The second graph shows concentration of wealth in America. For all the talk of wealth being concentrated among the top 1% through the stock market, there is little evidence that wealth distribution has changed all that much over the past one hundred years. Few are rich, many are poor, but what has changed? If the stock market is a Ponzi scheme redistributing wealth to the upper classes it certainly is not a very effective one. It is important to note that income inequality has increased significantly, while wealth inequality has not. In general this leads to the conclusion that while the rich earn more, they also spend more. Furthermore, huge beneficiaries of the stock market, such as Bill Gates, Andrew Carnegie or Warren Buffett often choose to redistribute their wealth to charity. If not, they leave it to heirs, who overall spend much of it. As a result wealth distribution has remained relatively constant over the past one hundred years. There is nothing different here that should change the expected return of the market moving forward. The bottom line is that spending now is easy, investing for later takes patience. The rich prefer to spend now just like the poor, and overall the stock market does little to change the distribution of wealth. While outliers like Warren Buffett exist, they ultimately choose to leave much of their wealth to charity after compounding it over a lifetime. If they don't their heirs will spend it.

This time it's different: GDP growth

Another argument is that the housing bust has permanently changed the expected GDP growth trajectory of the US economy. Slower GDP growth means that stock market returns will be muted for some time. Unfortunately, academic analysis of GDP growth compared to returns shows little convincing evidence that GDP growth causes better returns on stocks. The scatterplot below of GDP growth against returns in several foreign markets and the United States shows just the opposite (pdf) In fact, many cases of good returns came from economies that were not growing at nearly as robust of a rate. For example, returns on the British market approximated returns on the US market from 1958-2008, even though the US grew at more than a percentage point greater rate. While slower growth is certainly not bullish, it is questionable whether it is as bearish as Gross believes. Furthermore, growth five years out from the present date is hardly a certainty. Thus Gross is speculating about a factor that may not influence equity returns as much as he believes.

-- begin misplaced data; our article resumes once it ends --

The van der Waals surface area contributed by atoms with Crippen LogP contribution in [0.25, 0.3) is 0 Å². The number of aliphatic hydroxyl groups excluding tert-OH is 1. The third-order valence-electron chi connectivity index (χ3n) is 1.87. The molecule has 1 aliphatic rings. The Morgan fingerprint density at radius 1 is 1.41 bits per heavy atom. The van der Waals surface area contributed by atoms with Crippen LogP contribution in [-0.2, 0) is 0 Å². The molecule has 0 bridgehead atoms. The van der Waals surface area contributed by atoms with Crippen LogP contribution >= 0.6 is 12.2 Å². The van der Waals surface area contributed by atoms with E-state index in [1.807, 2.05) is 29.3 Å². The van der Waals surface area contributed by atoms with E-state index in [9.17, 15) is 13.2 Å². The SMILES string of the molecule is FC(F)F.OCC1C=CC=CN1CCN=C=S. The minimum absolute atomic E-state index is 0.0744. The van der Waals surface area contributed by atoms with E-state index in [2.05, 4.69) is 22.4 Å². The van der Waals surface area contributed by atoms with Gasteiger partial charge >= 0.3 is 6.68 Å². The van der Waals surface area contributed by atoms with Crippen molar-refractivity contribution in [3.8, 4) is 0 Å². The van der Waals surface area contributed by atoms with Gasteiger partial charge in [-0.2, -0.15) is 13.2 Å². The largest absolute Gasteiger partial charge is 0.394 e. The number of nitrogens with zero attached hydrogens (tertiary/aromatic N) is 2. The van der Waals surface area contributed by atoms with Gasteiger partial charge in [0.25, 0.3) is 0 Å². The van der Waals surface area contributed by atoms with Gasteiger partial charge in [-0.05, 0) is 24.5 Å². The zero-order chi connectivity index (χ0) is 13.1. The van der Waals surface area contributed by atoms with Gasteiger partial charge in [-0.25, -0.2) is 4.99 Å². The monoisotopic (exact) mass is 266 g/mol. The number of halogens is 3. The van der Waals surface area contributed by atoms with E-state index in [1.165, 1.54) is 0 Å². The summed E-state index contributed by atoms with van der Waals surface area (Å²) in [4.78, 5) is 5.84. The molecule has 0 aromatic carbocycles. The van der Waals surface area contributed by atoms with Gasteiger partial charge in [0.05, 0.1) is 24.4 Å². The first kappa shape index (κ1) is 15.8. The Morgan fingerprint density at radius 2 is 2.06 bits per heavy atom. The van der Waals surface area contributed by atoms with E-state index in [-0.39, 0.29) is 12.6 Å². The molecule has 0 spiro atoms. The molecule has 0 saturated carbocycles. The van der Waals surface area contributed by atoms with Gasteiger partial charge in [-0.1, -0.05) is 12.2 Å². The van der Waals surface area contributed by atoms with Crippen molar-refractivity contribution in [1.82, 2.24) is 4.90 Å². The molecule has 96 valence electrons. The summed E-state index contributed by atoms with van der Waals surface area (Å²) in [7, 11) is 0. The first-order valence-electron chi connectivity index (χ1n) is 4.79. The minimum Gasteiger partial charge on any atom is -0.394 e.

This time it's different: the deleveraging consumer

Gross asserts that consumers in the United States are drowning in debt and will be deleveraging for the foreseeable future. If they have to pay back all that debt plus interest, there will be no money to keep the economy moving. First, remember that debt once repaid is someone else's income. But maybe all consumer debt is held outside the United States and it escapes our economy. While consumers have certainly been motivated to reduce debt and firm up their balance sheets, debt service as a percentage of disposable income is reaching a relatively low level. While this is in large part due to exceptionally low interest rates the effect has dramatically lowered the cost of debt service. The question moving forward is: will 11% debt service to disposable income strangle our economy going forward? As this percentage is approximately what it was in 1980, or in 1992 thus it seems likely that it will not.

Conclusion

Equities are not dead, they are in hibernation. Unfortunately, the current valuation of the market remains a good deal above where past generational bull markets have begun. So it is likely that Gross may be correct for a while longer and 6.6% real returns may elude us for several years. Stock market returns are notoriously unpredictable, they could be zero for the next ten years or you could see all the returns of the next ten years in the next two or three years. With bonds yielding less than inflation a perceived turn in the US economy could push the market up. Then a market timer will face a difficult choice: chase a climbing market or wait. With bonds trading up to such elevated valuations the market is brimming with fear, but while the fear trade guarantees return of capital it will not provide return of purchasing power (at least for risk free bonds - corporate bonds may yet be an attractive alternative). The next generational bull will be confirmed when investors in the bond market realize that return of capital is not the same as return of purchasing power.

While I respect Mr. Gross, the four most dangerous words in the English language are: this time it's different. 2012 is not special, equities did not return 6.6% for one hundred years only to stop at this very moment. This time is not different.

Source: The Death Of Equities? Hardly, Mr. Gross